Annual energy budgets were calculated for three species of small mammals (Peromyscus maniculatus, Onychomys leucogaster, Reithrodontomys megalotis) from the northern Great Basin, Benton County, Washington. Individual ingestion rates were based on species activity, microclimate regime, coefficient of digestibility, caloric diet, and the cost for reproduction. For males and females, the estimated energy expenditures were: P. maniculatus, 6080, 5891; O. leucogaster, 5714, 6587; and R. megalotis, 4057, 3791 kcal/yr. By comparison, each species on an individual basis processes more energy annually than the more abundant species in the community, Perognathus parvus, but their total contribution to community energy flow is apparently minor. Integration of these results with other ecological parameters is necessary to develop new hypotheses on the role of small mammal consumers in cold desert ecosystems.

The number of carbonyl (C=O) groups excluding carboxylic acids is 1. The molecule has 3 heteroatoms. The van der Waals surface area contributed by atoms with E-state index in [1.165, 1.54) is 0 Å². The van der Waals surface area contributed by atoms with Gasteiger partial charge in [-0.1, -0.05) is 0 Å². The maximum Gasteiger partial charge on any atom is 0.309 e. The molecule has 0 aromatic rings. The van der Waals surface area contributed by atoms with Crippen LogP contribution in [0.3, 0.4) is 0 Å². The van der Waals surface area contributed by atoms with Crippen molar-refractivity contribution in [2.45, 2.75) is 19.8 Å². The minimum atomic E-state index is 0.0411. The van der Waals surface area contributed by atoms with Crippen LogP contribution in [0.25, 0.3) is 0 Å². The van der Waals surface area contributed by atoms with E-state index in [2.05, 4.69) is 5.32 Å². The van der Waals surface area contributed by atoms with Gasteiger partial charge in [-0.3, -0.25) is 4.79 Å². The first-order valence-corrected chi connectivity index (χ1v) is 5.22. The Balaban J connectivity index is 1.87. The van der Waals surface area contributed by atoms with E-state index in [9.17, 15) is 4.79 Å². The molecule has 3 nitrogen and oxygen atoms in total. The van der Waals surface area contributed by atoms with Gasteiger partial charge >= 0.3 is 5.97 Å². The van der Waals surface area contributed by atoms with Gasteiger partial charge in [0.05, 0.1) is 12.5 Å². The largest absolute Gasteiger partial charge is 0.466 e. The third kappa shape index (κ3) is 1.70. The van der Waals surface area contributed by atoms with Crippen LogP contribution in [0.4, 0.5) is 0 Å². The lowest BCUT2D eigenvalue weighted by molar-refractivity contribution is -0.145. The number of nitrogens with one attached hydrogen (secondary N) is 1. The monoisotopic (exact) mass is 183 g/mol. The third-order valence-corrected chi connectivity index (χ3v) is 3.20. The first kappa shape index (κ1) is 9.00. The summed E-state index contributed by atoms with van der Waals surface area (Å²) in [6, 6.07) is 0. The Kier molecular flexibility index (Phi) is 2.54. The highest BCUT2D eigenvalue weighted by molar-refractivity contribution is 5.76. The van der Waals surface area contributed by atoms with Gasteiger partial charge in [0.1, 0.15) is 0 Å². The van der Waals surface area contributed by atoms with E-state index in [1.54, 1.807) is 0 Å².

Schreiber, R. Kent
"Annual energy budgets for three common rodent species in the northern Great Basin,"
Great Basin Naturalist: Vol. 39:
2, Article 5.
Available at: https://scholarsarchive.byu.edu/gbn/vol39/iss2/5